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Thursday, January 9, 2014

Answering - Reasoning from the Scriptures with Catholics Chapter 4 (Pt 1)

Chapter 4 – Sola Scriptura Versus Tradition – Part 2

The Issue: Catholics offer some examples of tradition that is found in the New Testament and this chapter addresses those verses offered as proofs.
The Facts: Let’s see what he has to say.

1.   (65) Matthew 2:23 - He went and dwelt in a town called Nazareth, so that what had been spoken through the prophets might be fulfilled, "He shall be called a Nazorean."
The issue – Catholics point to this verse which claims that Jesus is fulfilling an oracle of the prophets. But when the Old Testament writing are searched there is no prophecy given it writing, but there was an oral prophecy, which is what the verse suggests, that was in circulation at the time of Jesus and that is what is being fulfilled here.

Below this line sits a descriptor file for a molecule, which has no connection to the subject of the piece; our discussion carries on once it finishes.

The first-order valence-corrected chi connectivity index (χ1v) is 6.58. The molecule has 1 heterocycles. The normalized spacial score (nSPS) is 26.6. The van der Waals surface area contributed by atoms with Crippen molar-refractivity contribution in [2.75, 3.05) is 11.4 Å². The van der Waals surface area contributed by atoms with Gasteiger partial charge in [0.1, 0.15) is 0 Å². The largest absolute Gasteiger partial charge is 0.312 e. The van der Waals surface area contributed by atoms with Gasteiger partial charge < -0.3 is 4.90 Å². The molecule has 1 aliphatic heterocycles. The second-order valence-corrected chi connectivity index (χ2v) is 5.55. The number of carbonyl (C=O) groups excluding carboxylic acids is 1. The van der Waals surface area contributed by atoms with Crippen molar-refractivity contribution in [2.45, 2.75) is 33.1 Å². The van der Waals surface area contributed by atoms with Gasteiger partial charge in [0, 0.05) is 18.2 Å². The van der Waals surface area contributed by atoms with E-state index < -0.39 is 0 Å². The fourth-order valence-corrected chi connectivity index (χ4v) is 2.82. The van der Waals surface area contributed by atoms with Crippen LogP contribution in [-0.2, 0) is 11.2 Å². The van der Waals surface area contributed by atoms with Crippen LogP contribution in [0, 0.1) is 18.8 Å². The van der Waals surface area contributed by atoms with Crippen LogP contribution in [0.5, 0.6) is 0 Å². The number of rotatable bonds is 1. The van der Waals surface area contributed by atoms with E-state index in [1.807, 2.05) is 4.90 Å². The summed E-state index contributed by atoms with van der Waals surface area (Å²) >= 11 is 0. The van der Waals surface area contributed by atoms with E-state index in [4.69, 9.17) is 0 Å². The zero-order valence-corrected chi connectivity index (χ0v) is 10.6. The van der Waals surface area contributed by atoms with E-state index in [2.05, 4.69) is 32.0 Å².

He Asks – He suggests that the town of Nazareth in Biblical times was infamous for being associated with sinners. This makes some sense because Philip asks the question John 1:46 – can anything good come out of Nazareth? So in Jesus’ day being called a Nazorean would be associated with being despised and hated. The prophets in the Old Testament do tell us that the Messiah would be despised and hated and Jesus is partially fulfilling this by living in a despised and hated town.